Most of us have fallen for the lie that life is supposed to be easy; that life should involve as little pain as possible. Sometimes we come to Jesus thinking he’ll make that happen.

But that’s not what he promises.

If anything, Jesus promises the opposite. 2 Timothy 3:12 says, “Indeed, all who desire to live a godly life in Christ Jesus will be persecuted.” Not “might be.” Not “those who follow me in certain countries.” But everyone who follows him.

If that sounds hard to you, remember this. God who overlooked our open rebellion against him, our allegiance to Satan, and sent his Son to die in our place so we could be restored and renewed, today and in the life to come.

Following Jesus means we count the cost, we understand the difficulty, and we keep following anyway. Not because we’re promised a good life or an easy life, but because we’re promised Jesus—and he’s enough.

Following Jesus means giving up the things we want for the thing we want even more—Jesus Christ.

Following Jesus is a Lifelong Process

This is part 4 in the series “What ‘Following Jesus’ Really Means.” Part 1 | Part 2 | Part 3


In this series, I’m breaking down each phrase of Greg Ogden’s definition of a disciple so we can see what it really means to follow Jesus. Ogden’s states,

“A disciple is one who responds in faith and obedience to the gracious call to follow Jesus Christ. Following Jesus is a lifelong process of dying to self while allowing Jesus Christ to come alive in us.”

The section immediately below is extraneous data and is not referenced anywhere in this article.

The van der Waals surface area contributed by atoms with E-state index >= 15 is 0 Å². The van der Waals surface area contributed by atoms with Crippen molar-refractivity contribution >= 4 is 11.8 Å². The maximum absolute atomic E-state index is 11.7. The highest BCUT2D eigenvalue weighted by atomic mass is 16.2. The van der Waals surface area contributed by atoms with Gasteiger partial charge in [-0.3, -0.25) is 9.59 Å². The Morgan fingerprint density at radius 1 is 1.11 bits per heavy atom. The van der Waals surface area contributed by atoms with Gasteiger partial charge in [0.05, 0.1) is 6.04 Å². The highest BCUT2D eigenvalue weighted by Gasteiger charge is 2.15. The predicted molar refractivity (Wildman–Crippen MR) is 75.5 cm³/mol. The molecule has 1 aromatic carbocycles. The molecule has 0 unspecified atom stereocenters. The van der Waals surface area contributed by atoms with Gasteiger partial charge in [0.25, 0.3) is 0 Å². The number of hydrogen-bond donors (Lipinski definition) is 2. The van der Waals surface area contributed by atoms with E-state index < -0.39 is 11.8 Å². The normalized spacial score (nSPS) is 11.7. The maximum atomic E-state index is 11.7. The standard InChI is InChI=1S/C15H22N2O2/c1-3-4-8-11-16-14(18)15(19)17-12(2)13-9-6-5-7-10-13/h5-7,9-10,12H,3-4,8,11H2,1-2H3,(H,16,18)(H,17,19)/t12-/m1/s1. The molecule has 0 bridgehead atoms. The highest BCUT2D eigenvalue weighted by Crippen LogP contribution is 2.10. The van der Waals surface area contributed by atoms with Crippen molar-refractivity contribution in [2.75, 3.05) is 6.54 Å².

A Long Obedience in the Same Direction

Even though our salvation is immediate upon responding in faith to Jesus’ sacrifice, it takes a lifetime to conform our lives to his example. Following Jesus is what Eugene Peterson refers to as “a long obedience in the same direction.” Responding in faith to the call to follow Jesus means we enter into a pattern of recreating our lives to look more like his.

Almost every metaphor for spiritual growth in the Bible is a gardening one. That’s because growth takes time, and much of it is out of our control. Just like with gardening, we will experience seasons of growth, seasons of drought, and times of harvest. There will be times to celebrate and times to grieve.

If you’re feeling exhausted or disappointed with your spiritual growth, then take heart. You’re in the same boat as everyone else. We’re all in the process of killing off sin patterns while cultivating new life-giving ones. That’s not going to happen overnight.

Crockpot Faith in a Microwave World

The slow process of spiritual growth can make us frustrated when we’re used to Amazon bringing whatever we want to our doorstep within two days. We’re programmed to want immediate satisfaction, but that’s simply not how spiritual growth works. We all want a microwaveable faith, but the one we’ve been given is a crockpot faith. Low and slow is the key—and it’s how you get that unmistakable flavor of someone that has simmered in Christ.

As followers of Jesus, what we’re after is a life that’s more and more obedient to Jesus each and every day—even if we have trouble seeing the change each day.

And the good news is, we’re promised that God will see through the growth he has started in us. This is what the Apostle Paul means when he writes, “And I am sure of this, that he who began a good work in you will bring it to completion at the day of Jesus Christ” (Phil. 1:6 ESV). Even though we’re guaranteed to screw things up along the way, God will see through the work he started in us when he saved us.

That process unfolds over a lifelong process. But what does the process consist of? Dying to self while allowing Christ to come alive in us. That’s what we’ll cover in part 5, as we wrap up this series.